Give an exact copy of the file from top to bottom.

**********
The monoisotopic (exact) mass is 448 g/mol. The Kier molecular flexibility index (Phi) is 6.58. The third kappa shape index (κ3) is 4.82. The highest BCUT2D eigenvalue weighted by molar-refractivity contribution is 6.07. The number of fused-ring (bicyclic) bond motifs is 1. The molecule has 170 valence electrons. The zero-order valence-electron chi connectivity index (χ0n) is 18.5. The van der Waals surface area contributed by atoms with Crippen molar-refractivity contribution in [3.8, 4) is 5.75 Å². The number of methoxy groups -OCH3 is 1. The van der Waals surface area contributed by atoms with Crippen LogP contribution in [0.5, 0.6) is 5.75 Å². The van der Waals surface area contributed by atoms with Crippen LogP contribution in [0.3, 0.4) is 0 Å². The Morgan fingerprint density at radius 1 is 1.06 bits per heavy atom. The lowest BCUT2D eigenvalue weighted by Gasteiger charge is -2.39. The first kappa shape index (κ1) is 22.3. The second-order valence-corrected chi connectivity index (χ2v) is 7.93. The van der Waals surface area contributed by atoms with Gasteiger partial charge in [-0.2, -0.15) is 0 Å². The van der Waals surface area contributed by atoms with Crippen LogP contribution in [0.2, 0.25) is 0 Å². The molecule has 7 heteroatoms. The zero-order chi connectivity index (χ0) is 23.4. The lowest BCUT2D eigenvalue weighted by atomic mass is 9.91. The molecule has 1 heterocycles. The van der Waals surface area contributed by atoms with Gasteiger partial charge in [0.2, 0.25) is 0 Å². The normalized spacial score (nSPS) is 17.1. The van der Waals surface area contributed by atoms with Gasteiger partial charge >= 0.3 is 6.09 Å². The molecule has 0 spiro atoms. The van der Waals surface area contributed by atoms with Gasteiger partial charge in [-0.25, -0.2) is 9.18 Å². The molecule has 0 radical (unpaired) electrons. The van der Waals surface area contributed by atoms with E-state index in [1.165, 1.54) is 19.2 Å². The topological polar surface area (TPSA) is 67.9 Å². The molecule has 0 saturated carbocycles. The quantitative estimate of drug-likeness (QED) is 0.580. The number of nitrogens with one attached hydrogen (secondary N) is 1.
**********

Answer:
The monoisotopic (exact) mass is 448 g/mol. The Kier molecular flexibility index (Phi) is 6.58. The third kappa shape index (κ3) is 4.82. The highest BCUT2D eigenvalue weighted by molar-refractivity contribution is 6.07. The number of fused-ring (bicyclic) bond motifs is 1. The molecule has 170 valence electrons. The zero-order valence-electron chi connectivity index (χ0n) is 18.5. The van der Waals surface area contributed by atoms with Crippen molar-refractivity contribution in [3.8, 4) is 5.75 Å². The number of methoxy groups -OCH3 is 1. The van der Waals surface area contributed by atoms with Crippen LogP contribution in [0.5, 0.6) is 5.75 Å². The van der Waals surface area contributed by atoms with Crippen LogP contribution in [0.3, 0.4) is 0 Å². The Morgan fingerprint density at radius 1 is 1.06 bits per heavy atom. The lowest BCUT2D eigenvalue weighted by Gasteiger charge is -2.39. The first kappa shape index (κ1) is 22.3. The second-order valence-corrected chi connectivity index (χ2v) is 7.93. The van der Waals surface area contributed by atoms with Gasteiger partial charge in [-0.2, -0.15) is 0 Å². The van der Waals surface area contributed by atoms with Crippen LogP contribution in [0.2, 0.25) is 0 Å². The molecule has 7 heteroatoms. The zero-order chi connectivity index (χ0) is 23.4. The lowest BCUT2D eigenvalue weighted by atomic mass is 9.91. The molecule has 1 heterocycles. The van der Waals surface area contributed by atoms with Gasteiger partial charge in [0.2, 0.25) is 0 Å². The normalized spacial score (nSPS) is 17.1. The van der Waals surface area contributed by atoms with Gasteiger partial charge >= 0.3 is 6.09 Å². The molecule has 0 spiro atoms. The van der Waals surface area contributed by atoms with Gasteiger partial charge in [-0.25, -0.2) is 9.18 Å². The molecule has 0 radical (unpaired) electrons. The van der Waals surface area contributed by atoms with E-state index in [1.165, 1.54) is 19.2 Å². The topological polar surface area (TPSA) is 67.9 Å². The molecule has 0 saturated carbocycles. The quantitative estimate of drug-likeness (QED) is 0.580. The number of nitrogens with one attached hydrogen (secondary N) is 1.